Instead of being dismissed as unsupported foolishness, the unwarranted rule against stranding was repeated in prestigious grammars towards the end of the eighteenth century, and the from the nineteenth century on it was widely taught in schools. The result is that older people with traditional educations and outlooks still tend to believe that stranding is always some kind of mistake. It is not. All modern usage manuals, even the sternest and stuffiest, agree with descriptive and theoretical linguists on this: it would an absurdity to hold that someone who says What are you looking at? or What are you talking about? or Put this back where you got it from is not using English in a correct and normal way.

In this case, the artificial strictures of prescriptivists have apparently had a significant effect on the history of the language, partially reversing the historical loss of pied-piping in written English:

"In the course of their history, English wh-relatives are known to have undergone a syntactic change in their prepositional usage: having originally occurred only with pied-piped prepositions, they came to admit preposition stranding as an alternative pattern. The present article presents an overview of this process, showing a modest beginning of stranding in Late Middle English, an increase in Early Modern English, and then a clear decrease in the written language of today, against a more liberal use in spoken English, standard as well as nonstandard. The drop in the incidence of stranding is thus not an expression of a genuine grammatical change but due to notions of correctness derived from the grammar of Latin and affecting written usage. [Gunnar Bergh, Aimo Seppänen. "Preposition Stranding With Wh-Relatives: A Historical Survey". English Language and Linguistics, v. 4 no. 2 (2000).]"

By the way, here's the passage from Ben Jonson that is said to have started the whole silly thing off. It's from Catiline his conspiracy: A Tragoedie, which LION dates at 1616. The passage is part of a hyperbolic description of the slaughter that took place at the end of the Roman civil war in 82 B.C., when the forces of Sulla (aka Sylla) captured Rome.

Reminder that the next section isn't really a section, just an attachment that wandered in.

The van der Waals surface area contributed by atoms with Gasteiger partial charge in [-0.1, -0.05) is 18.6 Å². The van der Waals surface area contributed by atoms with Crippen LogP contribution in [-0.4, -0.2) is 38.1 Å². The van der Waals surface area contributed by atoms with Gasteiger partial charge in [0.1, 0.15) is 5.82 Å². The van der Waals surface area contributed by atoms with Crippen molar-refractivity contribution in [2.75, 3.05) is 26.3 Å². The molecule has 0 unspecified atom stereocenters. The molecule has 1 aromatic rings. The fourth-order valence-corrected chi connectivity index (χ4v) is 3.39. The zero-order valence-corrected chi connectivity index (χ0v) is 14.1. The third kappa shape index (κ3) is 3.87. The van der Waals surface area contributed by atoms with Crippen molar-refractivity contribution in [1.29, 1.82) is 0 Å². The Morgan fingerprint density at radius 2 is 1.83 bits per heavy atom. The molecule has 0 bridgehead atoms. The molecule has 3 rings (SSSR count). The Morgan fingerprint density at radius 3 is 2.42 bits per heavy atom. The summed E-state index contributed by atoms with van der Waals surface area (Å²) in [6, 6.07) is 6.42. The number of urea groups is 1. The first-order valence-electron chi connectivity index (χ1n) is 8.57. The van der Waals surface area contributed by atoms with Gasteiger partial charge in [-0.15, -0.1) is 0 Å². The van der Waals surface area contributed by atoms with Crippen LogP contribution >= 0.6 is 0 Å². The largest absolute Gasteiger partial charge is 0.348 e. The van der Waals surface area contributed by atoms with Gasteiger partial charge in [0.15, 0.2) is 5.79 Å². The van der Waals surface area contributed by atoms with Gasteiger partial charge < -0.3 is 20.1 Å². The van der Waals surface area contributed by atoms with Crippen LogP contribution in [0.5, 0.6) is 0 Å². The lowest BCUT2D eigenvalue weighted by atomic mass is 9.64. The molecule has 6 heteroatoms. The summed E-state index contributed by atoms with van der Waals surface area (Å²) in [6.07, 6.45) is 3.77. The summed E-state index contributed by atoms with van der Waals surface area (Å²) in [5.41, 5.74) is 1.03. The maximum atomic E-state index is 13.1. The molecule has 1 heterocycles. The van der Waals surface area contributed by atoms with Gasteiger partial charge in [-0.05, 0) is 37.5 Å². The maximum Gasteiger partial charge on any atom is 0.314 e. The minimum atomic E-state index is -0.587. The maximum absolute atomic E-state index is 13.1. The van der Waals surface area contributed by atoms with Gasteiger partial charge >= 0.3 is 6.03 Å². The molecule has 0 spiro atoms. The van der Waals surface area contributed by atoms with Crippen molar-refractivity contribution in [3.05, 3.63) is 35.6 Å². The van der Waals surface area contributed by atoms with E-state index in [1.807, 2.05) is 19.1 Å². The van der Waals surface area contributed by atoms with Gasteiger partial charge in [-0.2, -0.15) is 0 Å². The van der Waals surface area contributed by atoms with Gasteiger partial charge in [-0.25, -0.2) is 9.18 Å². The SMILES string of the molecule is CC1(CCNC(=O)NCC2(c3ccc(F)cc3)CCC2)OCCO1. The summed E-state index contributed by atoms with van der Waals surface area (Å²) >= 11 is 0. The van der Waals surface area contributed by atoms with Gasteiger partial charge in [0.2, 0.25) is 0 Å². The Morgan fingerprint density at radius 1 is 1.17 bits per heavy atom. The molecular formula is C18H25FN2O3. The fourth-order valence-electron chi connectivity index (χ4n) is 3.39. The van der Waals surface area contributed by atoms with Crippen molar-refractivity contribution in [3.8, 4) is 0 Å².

The rugged Charon fainted,
And ask'd a nauy, rather then a boate,
To ferry ouer the sad world that came:
The mawes, and dens of beasts could not receiue
The bodies, that those soules were frighted from;
And e'en the graues were fild with men, yet liuing,
Whose flight, and feare had mix'd them, with the dead.

I haven't been able to locate Dryden's critique yet.

In his 1668 essay Of Dramatick Poesy, Dryden discusses Jonson many times, including this somewhat left-handed compliment in the course of a recommendation of classical literature

In the mean time I must desire you to take notice, that the greatest man of the last age (Ben. Johnson) was willing to give place to them in all things: He was not onely a professed Imitator of Horace, but a learned Plagiary of all the others, you track him every where in their Snow: If Horace, Lucan, Petronius, Arbiter, Seneca, and Juvenal, had their own from him, there are few serious thoughts which are new in him; you will pardon me therefore if I presume he lov'd their fashion when he wore their cloaths. But since I have otherwise a great veneration for him, and you, Eugenius, prefer him above all other Poets, I will use no farther argument to you then his example: I will produce Father Ben, to you, dress'd in all the ornaments and colours of the Ancients, you will need no other guide to our Party if you follow him; and whether you consider the bad Plays of our Age, or regard the good ones of the last, both the best and worst of the Modern Poets will equally instruct you to esteem the Ancients.

As for those phrase-final prepositions in Canadian French and Mexican Spanish, I'll try to get back to them in a later post.